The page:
The advent of new submarine cables like the Hawaiian Telcom-led SEA-US cable is helping to drive up total capacity on U.S. international cables, a trend that's been closely followed by the FCC.
In its 2015 International Circuit Capacity report, the FCC revealed that the total available capacity of U.S. international cables grew in 2015 to approximately 120,000 Gbps circuits, up from 91,000 Gbps circuits in 2014.
The FCC’s report presented circuit capacity data submitted by U.S. facilities-based common carriers, noncommon carrier satellite operators, cable landing licensees and U.S. international carriers that owned or leased capacity on a submarine cable between the United States and any foreign point, as of Dec. 31, 2015.
Specifically, submarine cable capacity grew 35% per year from 2007 to 2015 and, based on data submitted for this report, it is projected to grow 17% per year from year-end 2015 to year-end 2017.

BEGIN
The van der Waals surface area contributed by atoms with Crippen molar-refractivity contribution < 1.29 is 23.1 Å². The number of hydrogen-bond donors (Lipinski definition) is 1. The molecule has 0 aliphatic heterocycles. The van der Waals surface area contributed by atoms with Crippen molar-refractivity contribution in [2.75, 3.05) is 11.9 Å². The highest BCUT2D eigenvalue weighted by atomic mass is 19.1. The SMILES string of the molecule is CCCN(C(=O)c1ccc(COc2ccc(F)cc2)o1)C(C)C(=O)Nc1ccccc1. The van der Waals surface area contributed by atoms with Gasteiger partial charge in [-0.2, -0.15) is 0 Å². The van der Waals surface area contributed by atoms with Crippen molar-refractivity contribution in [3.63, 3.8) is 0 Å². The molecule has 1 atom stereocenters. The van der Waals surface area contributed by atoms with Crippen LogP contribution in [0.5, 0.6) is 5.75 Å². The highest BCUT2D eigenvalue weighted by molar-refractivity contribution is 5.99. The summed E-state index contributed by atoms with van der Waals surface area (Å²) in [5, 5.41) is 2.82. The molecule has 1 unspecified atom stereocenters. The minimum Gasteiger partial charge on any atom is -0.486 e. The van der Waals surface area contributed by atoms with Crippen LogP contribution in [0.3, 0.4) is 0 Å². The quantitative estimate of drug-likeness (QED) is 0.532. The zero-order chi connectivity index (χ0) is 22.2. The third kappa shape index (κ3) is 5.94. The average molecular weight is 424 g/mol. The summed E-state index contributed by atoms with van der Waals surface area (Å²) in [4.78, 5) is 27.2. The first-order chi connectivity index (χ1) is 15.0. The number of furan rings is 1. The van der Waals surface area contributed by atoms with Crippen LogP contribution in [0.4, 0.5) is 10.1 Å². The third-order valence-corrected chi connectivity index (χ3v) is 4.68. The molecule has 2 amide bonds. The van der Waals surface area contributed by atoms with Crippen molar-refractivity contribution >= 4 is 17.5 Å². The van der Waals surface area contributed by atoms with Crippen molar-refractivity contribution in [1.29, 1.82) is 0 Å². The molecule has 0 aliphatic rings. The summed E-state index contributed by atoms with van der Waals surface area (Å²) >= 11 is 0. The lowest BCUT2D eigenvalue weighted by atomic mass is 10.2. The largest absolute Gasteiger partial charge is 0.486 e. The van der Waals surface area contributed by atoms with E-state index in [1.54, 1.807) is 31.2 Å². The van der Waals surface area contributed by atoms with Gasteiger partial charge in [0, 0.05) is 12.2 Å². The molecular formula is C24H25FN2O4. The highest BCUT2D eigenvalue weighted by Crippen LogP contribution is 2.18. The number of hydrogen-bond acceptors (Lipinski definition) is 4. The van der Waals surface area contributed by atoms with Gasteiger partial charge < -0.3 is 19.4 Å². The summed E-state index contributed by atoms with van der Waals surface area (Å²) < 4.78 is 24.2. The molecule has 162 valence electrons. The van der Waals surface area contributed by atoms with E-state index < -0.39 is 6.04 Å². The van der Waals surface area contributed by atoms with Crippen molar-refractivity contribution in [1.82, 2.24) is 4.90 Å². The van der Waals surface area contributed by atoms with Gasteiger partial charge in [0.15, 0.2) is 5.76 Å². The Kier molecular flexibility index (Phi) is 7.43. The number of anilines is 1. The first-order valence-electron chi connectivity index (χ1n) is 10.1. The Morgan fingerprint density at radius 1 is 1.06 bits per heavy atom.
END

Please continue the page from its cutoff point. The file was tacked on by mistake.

Within the three regions into which the FCC groups submarine cables—the Americas, Atlantic and Pacific regions—the Atlantic region accounted for 40% of total available capacity, the Pacific region had 37% and the Americas region had more than 23%.
During the reporting period, the FCC found that over 87% of global capacity on U.S. international cables was activated. The regulator noted that nonactivated capacity varied among regions, with the Americas region reporting 18%, the Pacific region reporting 17% and the Atlantic region reporting 3%.
According to the report, the top eight foreign landing points (in descending order) for U.S. international submarine cables were: Colombia (9 landing points), Japan and the United Kingdom (7 landing points each), Panama (6 landing points), Brazil and Venezuela (5 landing points each), and Australia and Mexico (4 landing points each).